Hi,

Below is a copy of my original posting, and a Summary of the Responses received. Thanks to all who responded. In conclusion we have decided to investigate by completing FFT of data, before and after filtering with the Woltring Filter with different MSE values (e.g. 5, 10, 15 & 20) to check the cut-off frequencies seen, and the effect on data. We are planning to do this for a range of both 'normal' and pathological gait data.

Thanks again

Emma

Emma Pratt, Pre-Registration Clinical Scientist, Sheffield Teaching Hospitals, UK. __________________________________________________ ____________________________________________

Original Posting:

Can anyone suggest some experimental techniques that will highlight the relative problems of using the GCV smoothing and different values of MSE in the Woltering filter routine, for gait analysis? I have done a bit of literature research regarding the formats of the filters and understand the fundamental differences, however I still do not feel I can make an informed decision about which to use in what situation.

I work in a clinical gait laboratory which utilises both kinematic, moment and power information. I have been advised different values of the MSE (i.e 10, 15 & 20) to apply to data, which I have subsequently applied to 'normal' gait data and compared results, with expected findings of smoother data with higher MSE values. Has anyone got suggestions of any further experiments I could complete in a gait lab that would improve my understanding of the parameters, their effect on data, and help me make an informed decision in regards to MSE value used and effects on data from different patients.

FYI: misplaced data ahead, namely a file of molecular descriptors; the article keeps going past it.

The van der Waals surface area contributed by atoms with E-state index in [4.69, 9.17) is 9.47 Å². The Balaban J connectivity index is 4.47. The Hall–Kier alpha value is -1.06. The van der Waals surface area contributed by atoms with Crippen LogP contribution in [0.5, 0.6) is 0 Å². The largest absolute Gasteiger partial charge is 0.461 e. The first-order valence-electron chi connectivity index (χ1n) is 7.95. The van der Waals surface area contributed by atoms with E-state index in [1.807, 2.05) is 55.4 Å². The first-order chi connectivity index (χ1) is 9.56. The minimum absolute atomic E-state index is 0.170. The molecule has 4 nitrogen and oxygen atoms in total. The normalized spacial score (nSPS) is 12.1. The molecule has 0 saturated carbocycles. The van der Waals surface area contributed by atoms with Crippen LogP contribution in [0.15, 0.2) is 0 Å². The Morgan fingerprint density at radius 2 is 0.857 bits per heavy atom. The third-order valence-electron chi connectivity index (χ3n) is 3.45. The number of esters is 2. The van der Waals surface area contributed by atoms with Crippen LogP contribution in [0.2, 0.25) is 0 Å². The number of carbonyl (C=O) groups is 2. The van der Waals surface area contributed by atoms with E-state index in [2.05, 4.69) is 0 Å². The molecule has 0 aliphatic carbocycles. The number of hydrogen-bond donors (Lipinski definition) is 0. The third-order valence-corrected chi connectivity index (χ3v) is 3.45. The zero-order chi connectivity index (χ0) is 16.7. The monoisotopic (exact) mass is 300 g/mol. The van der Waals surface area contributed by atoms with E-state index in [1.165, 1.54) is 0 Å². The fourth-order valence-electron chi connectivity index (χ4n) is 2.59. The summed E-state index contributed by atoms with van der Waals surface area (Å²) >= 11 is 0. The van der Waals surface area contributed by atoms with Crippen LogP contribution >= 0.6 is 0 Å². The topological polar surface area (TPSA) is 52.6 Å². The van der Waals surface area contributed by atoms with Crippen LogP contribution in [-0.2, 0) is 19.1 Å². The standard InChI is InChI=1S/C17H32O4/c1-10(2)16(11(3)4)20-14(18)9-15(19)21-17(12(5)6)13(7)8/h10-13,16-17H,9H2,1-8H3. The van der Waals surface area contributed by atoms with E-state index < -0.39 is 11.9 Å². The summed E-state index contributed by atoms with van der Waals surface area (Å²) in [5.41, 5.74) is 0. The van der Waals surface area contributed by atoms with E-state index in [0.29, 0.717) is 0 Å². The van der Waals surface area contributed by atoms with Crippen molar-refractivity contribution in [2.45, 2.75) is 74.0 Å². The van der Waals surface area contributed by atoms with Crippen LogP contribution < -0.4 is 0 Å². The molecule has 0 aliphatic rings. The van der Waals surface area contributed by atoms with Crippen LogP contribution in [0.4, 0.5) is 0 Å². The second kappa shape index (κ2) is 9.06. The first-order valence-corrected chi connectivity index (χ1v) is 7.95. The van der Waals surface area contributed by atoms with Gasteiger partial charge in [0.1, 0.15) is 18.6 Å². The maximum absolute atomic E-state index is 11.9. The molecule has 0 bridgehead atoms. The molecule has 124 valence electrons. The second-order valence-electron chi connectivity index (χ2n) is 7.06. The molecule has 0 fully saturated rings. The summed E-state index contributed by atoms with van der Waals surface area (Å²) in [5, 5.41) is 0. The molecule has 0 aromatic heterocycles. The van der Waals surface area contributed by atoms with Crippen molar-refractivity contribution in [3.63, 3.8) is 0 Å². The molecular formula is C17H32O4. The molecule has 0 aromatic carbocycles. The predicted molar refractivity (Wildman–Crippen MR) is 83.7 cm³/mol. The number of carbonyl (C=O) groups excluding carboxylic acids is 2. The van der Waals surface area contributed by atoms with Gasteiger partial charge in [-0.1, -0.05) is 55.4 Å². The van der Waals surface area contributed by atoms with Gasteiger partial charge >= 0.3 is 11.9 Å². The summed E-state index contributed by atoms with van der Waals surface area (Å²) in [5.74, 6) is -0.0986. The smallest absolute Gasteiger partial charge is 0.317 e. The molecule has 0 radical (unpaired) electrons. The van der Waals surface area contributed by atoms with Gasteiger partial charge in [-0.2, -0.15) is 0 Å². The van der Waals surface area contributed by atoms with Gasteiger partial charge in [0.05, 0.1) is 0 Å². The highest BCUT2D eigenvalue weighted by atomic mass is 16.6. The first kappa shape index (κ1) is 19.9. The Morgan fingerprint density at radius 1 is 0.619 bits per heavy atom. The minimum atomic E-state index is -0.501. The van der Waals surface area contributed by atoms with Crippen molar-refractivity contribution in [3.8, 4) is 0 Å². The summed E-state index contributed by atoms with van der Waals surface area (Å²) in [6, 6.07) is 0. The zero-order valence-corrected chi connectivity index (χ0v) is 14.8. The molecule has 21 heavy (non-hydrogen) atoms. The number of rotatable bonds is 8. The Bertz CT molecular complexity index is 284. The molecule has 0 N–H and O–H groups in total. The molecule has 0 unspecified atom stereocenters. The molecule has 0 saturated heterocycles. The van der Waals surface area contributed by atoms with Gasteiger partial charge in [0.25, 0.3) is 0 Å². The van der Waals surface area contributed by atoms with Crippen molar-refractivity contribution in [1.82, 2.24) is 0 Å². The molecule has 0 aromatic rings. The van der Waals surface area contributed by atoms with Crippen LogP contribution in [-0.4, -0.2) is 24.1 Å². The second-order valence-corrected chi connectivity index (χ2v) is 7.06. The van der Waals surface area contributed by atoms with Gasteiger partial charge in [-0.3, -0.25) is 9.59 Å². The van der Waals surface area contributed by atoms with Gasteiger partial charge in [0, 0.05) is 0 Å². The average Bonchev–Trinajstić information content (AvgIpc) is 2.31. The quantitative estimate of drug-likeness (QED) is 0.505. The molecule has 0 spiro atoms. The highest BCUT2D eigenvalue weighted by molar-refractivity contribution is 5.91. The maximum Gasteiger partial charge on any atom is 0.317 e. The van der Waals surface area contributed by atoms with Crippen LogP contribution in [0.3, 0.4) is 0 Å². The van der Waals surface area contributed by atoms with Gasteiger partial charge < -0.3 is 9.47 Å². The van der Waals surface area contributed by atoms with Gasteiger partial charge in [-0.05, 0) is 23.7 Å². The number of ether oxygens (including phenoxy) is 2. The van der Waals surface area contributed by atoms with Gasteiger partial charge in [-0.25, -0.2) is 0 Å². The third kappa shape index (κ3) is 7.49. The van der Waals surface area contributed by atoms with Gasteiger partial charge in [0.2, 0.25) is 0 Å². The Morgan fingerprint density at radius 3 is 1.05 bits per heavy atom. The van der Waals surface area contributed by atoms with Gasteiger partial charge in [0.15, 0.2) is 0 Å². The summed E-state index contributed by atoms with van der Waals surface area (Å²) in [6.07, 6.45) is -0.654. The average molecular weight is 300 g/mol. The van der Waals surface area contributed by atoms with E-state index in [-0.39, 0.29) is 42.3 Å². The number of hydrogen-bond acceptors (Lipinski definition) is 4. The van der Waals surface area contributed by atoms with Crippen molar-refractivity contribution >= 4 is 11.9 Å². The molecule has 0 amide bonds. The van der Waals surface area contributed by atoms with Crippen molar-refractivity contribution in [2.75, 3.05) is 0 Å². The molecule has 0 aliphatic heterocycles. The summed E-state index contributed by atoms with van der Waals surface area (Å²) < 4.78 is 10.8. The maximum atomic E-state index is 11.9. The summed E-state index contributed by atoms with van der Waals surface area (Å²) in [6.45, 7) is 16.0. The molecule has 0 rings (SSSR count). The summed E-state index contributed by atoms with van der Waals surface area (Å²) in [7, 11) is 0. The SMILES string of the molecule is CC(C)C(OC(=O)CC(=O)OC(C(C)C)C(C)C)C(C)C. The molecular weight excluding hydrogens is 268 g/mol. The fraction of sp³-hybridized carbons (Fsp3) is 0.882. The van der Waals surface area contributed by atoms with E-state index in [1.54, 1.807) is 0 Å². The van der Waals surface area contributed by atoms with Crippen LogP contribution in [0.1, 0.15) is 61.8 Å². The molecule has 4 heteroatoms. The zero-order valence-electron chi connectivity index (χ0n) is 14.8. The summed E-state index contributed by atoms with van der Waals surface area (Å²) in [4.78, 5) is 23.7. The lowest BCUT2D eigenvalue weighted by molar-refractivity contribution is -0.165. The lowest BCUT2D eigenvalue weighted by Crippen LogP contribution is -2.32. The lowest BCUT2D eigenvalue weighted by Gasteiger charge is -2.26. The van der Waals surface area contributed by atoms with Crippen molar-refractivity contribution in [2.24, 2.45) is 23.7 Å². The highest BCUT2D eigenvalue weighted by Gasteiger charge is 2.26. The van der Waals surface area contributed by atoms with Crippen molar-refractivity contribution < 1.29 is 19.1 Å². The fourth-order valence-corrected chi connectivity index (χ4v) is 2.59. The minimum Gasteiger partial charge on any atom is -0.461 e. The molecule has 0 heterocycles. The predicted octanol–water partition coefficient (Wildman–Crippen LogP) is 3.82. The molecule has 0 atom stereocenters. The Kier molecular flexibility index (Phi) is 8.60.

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Replies:

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Hi Emma-

You might consider doing a Fourier spectrum analysis of your unfiltered signal to understand the frequency content. You may be able to utilize your own filter tailored to your specific data depending on where your signal has the highest power and ensuring your filtering adheres to the Nyquist criterion to avoid aliasing. I have done this with human injurious impact experiment data that does not necessarily need to be filtered to SAE J211 requirements, so I suppose your gait data may be somewhat similar type impact data

Best regards,

Adam Bartsch

Cleveland Clinic Spine Research Laboratory

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Hi Emma,

I used MSE to smooth my data. I use the square of an estimation of the marker error ( 1 to 2 mm) thus I use a value of 3 or 4 in the MSE. GCV smooth not very well the data. The filtered data follow "strongly" the raw data. You can also compare your data with a butterworth filtering approach.

Best regards

Patrick Salvia Ph. D.